Slippery Slope

The slippery slope argument is another name for the argument of gradualism and direction. It consists in saying that such a controversial action, A, apparently convincingly backed by such and such arguments, should not be accepted, even if it might seem reasonable, because, if it were, the same principles and reasoning could be used to argue in favor of another action of the same kind A+, which is much more controversial, and then for another action A++, that one would find quite unacceptable. In effect, accepting A removes all possible limit, “when started, you cannot stop”. The slippery slope counter-argument is based on the precautionary principle, aimed at preventing a risk of extension of the decision adopted.

In a debate about the legalization of drugs, a participant proposes to legalize hashish:

AC. — [Legalization, or rather domestication] will not eliminate the problem of drugs. But it is a more rational solution, which will eliminate the mafias, reduce delinquency, and also reduce all the fantasies that feed drug taking itself and are part of drug marketing.

The opponent counters this pragmatic argument with a slippery slope argument,

If you legalize hashish, you will have to legalize cocaine, then heroine, then crack and cocaine, and all the worst dirty things that man can find.
Le Nouvel Observateur [The New Observer][1], 12-18 Oct. 1989

For a refutation of the same position based on its perverse consequences, S. Pragmatic Argument; for a refutation based on the very wording and definition of the project, S. Related Words.

This argument is based on the following operations. The question is:

Question: — What should we do about the issue of drugs?
S1 — We should legalize hashish, for such and such reasons.

The opponent S2 is reluctant to accept this proposal, even if the reasons presented by S1 are not entirely unacceptable. S2, however, refuses to become involved in S1’s process of reasoning on the basis of the following analysis of the situation.

(i) Consider the broader graded category including the object concerned, S. Categorization; Classification:

The category “drug” covers hashish, heroin, crack cocaine and so on.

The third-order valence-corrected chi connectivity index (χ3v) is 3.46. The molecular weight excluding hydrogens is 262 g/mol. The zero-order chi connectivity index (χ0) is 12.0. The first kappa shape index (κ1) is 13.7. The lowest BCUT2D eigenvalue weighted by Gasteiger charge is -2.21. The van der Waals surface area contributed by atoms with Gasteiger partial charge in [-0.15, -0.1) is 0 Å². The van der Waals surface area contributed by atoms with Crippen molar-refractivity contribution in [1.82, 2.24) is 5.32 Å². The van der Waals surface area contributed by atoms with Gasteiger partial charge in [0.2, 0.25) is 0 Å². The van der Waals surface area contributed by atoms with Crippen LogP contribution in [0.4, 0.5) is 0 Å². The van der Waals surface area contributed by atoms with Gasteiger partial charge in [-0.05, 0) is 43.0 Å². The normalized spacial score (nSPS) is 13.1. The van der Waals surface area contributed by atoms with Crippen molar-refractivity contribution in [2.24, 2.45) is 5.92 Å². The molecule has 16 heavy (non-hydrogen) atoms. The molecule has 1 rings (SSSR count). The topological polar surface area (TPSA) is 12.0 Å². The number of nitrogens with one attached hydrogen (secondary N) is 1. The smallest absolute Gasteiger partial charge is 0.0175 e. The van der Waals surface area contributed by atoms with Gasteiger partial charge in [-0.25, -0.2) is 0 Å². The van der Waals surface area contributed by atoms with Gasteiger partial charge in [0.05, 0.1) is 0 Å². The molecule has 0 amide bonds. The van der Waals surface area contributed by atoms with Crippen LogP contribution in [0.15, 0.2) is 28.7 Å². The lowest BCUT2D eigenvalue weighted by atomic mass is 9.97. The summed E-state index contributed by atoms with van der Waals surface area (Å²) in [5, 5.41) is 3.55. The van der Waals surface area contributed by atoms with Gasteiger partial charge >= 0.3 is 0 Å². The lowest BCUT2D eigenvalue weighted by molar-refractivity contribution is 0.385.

Heroin is worse than hashish, and crack cocaine is worse than heroin

So, hashish is the low point, the weak point by which one enters the graded category of drugs.

(ii) An evaluation
The decision to legalize hashish may be debatable, but the legalization of heroin would clearly be unacceptable, and the legalization of crack cocaine would be unthinkable, even outrageous. This gradation mirrors gradation (i).

(iii) A driving mechanism
The decision to legalize hashish is related to those to be made in relation to heroin and crack cocaine; the same question will inevitably arise about these harder drugs:

Should heroin be legalized? Should we legalize crack cocaine?

Legalizing hashish would set a precedent; the same arguments justifying the legalization of hashish (“eliminate the mafias, reduce delinquency, and also reduce all the fantasies about drug taking”) may well be used to legalize heroin, and even crack cocaine. Given the success of these arguments to justify the legalization of hashish, it would be near impossible to dismiss these arguments if they were to be used to justify the legalization of heroin and crack cocaine. A precedent has been set. In short, by accepting A, one has taken a decisive step toward accepting A+ and A++.

(iv) Conclusion: Let’s reject the legalization of hashish


The structure of the slippery slope argument parallels that of the argument from waste:

Slippery slope: Don’t get started, you won’t be able to stop!
Argument from waste: Since you started, you must go on!

The gradualist strategy and the slippery slope argument consider a hierarchized class of elements, S. Gradualism. The question is whether the status of these elements should be changed? The Gradualist is in favor of a change of status, and engages in a step-by-step, progressive modification of the existing hierarchy. The opponent considers that the status of the top elements can in no way be altered, and will use a slippery slope argument to counter the gradualist by opposing any change, however slight, in the status of the lower element.

The driving mechanisms invoked (often implicitly) on stage 4 can be very different:
— Psychological:he who steals an egg will steal an ox”.
— Organic, causal:
The slippery slope designation is metaphorical, and clearly illustrates the physical movement of an ever faster physical fall. One could also evoke a domino effect, where the first falling domino pushes the second, the significance of each falling domino becoming greater and greater.
— Strategic: The key point is the attribution of bad intentions to the proponent. The opponent may consider (as in our example) that the proponent is well intentioned, and that his or her public goal is indeed the authentic goal, and that he or she does not see the potential extreme consequence in which this might result. In this case, the proponent is portrayed as a naive or idealistic arguer, who doesn’t see the consequences of what he or she is promoting, but nevertheless maintains his or her moral integrity. This development reflects Hedge’s recommendation, not to attribute to the adversary hidden and manipulative intentions (sixth rule for honorable controversy, S. Rules). Nonetheless, maybe with a polemical intent, the proponent might be framed as a Machiavellian character with the active intention of developing a gradualist strategy, with the manipulative intention of implementing step-by-step, the most extreme measure beginning with the relatively benign one; hashish would be the bait initiating a priming strategy. So, the opponent will cast upon the proponent a suspicion of private, ugly intentions, S. Motives and Reasons.

[1] Le Nouvel Observateur is a French weekly political and cultural newspaper.